In the film’s climactic third act, It Comes at Night retains a parabolic ambiguity. Refusing to offer any easy answers – or explain Travis’ strange nightmares and midnight odysseys – Shults spins an unforgettable yarn. The movie leaves viewers with an oddly compelling series of half-remembered shots and stolen glances that serve to give shape to its discomfiting form. Edgerton turns in another stirring performance that serves to ground the film in a world where assumptions inform a reality ruled by solipsism and mania. Fact and fiction are blurred in It Comes at Night in a way that serves to mirror the disorientation of its characters – and the viewer by proxy.

Logan: A Bittersweet Ode

In Movie Reviews: 2017 on March 18, 2017 at 11:07 am
Logan

20th Century Fox

Logan
Directed by James Mangold
3 out of 4 stars

Hugh Jackman is among the most notable screen actors of the past twenty years, and a lot of that appeal has to do with his starring role in the X-Men feature franchise. After teaming up with Bryan Singer at the dawn of the 21st century in the making of the first installment in the series, Jackman has become iconoclastically equated with the bulking, bruising, side burn sporting superhero, Wolverine. Over the course of eight theatrical releases, the infamous Canadian anti-hero has leaped from the comic book panels that gave him birth only to find a whole new life as the marketing centerpiece of a wildly lucrative action blockbuster property. Aided by supporting performances from Patrick Stewart and Ian McKellen, Jackman has taken what his character derisively calls, “Ice cream for bedwetters,” and turned it into a bastion of hope and integrity for millions of superhero fans and devoted moviegoers. And with Logan – which is primed to feature the final onscreen performance from Jackman as the titular protagonist – that legacy sees itself eulogizing its own cultural significance.

Focusing on an aging James “Logan” Howlett eking out a meager existence in hermitic isolation while caring for a severely disabled Professor Charles Xavier, director James Mangold makes good on a lot of the promise previously entertained in his The Wolverine from 2013. Granted, a lot of the onscreen action, mayhem, and R-rated carnage depicted in Logan is beholden to a lot of the same frenetic incoherence that has plagued big budget superhero movies in general. Thankfully, the rest of the movie is rooted in a whole set of understated lead performances from Jackman, Stewart, and newcomer Stephen Merchant – in addition to the scene stealing supporting turn from child actor Dafne Keen as the young mutant-on-the-run, Laura. Living in a world where mutants have largely become an extinct sub-species whose vitality has been scrubbed out by an anti-mutant, genocidal temperament beholden to the world at large, Wolverine is forced to grapple with the idea that maybe mutants were, “God’s mistake,” and not the next stage in human evolution. This kind of grandiose melancholy persists throughout Jackman’s final big screen turn as Wolverine, and turns Logan into the bittersweet ode to the character’s undying popularity that fans are sure to adore.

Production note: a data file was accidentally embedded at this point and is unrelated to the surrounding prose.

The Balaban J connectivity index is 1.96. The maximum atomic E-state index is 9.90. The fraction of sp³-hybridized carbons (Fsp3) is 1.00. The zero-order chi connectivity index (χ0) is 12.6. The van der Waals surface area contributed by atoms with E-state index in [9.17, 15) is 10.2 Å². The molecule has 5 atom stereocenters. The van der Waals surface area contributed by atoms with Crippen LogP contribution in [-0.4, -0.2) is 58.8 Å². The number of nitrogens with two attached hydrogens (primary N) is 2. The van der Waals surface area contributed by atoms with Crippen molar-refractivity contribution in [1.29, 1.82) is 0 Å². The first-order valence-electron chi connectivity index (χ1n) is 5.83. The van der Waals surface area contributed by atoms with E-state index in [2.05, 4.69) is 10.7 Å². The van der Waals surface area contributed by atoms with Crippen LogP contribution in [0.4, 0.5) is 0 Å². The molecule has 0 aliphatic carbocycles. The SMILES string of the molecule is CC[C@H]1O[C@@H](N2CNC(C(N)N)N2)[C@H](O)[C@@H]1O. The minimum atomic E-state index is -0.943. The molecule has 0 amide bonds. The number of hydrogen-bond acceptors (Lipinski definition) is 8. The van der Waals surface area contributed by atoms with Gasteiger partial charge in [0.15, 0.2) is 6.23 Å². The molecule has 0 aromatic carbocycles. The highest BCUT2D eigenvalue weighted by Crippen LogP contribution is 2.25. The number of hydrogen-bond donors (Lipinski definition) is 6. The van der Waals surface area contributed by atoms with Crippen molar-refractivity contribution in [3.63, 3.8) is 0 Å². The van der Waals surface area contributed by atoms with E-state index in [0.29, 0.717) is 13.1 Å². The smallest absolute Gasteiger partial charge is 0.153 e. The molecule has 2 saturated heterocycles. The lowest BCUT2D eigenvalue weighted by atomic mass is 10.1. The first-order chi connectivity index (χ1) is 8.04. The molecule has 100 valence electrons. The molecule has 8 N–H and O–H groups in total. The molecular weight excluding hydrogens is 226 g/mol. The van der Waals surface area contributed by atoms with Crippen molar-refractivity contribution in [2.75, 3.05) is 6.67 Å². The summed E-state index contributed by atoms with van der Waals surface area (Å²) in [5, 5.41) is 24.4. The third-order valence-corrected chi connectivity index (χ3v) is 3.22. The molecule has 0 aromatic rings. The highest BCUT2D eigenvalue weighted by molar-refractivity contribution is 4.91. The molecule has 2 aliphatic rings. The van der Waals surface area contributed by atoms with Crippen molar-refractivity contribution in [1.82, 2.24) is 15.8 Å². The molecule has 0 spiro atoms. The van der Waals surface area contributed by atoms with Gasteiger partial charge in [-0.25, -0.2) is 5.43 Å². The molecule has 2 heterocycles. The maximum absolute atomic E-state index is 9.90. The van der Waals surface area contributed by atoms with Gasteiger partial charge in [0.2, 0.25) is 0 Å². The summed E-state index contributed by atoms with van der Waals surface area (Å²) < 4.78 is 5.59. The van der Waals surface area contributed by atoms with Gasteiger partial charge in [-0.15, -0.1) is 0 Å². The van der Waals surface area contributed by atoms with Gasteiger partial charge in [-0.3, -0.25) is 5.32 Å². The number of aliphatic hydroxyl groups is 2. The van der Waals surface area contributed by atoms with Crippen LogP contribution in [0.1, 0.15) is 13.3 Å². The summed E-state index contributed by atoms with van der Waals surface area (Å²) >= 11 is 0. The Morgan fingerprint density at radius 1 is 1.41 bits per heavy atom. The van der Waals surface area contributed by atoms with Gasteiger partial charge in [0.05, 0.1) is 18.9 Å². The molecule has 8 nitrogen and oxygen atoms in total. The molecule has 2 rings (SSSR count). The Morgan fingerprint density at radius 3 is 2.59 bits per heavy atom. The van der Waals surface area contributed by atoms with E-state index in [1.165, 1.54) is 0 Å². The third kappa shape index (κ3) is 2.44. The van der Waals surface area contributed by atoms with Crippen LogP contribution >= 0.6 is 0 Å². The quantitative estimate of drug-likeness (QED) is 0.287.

Yet a lot of the fan service to the franchise begins to ring a little hollow after the first two acts of the film are over. Once Stewart is killed – in an unceremonious and callously brutal manner, at that – Jackman and Keen are left to their own devices to rebuild their world out of the very same wild flights of fantasy that have propelled the X-Men movies thus far. Except in Logan the comic books upon which the prior movies in the series have been based are revealed to be the very same kinds of romantic fictions that moviegoers have always known them to be. Thematically dissonant and irreverent towards any sense of continuity with what has come before in movies past starring Jackman as Wolverine, Logan uncomfortably seeks to establish new territory for itself at the very fringes of the likes of last summer’s X-Men: Apocalypse. If you want to go along for the ride, you’ll undoubtedly have a good time, but it’s hard to come away from Logan without admitting to yourself that perhaps the underlying drama might have been better served by a PG-13 rating.

Jackman is a Hollywood icon, and his tenure as Wolverine in the X-Men feature franchise will likely continue to influence subsequent films in the series. As a tentative final chapter to the story of Weapon X on the big screen, Logan manages to wed sentimentalism to an action blockbuster that largely succeeds as far as pleasing its immediate audience is concerned. There have been better movie in the series, and likely more will follow – good and bad – but Logan will undoubtedly remain a high water mark for subsequent productions to look up to for some time to come. But for all of its bluster and mature themes shuffling towards annihilation and death, Logan is another predictable chapter in the larger superhero phenomenon that shows no signs of stopping or taking itself less seriously. That approach works well enough for Jackman in Logan, but it will be disappointing when more filmmakers inevitably begin to further grossly misappropriate the same tone in even more movies starring super-powered men and women in tights.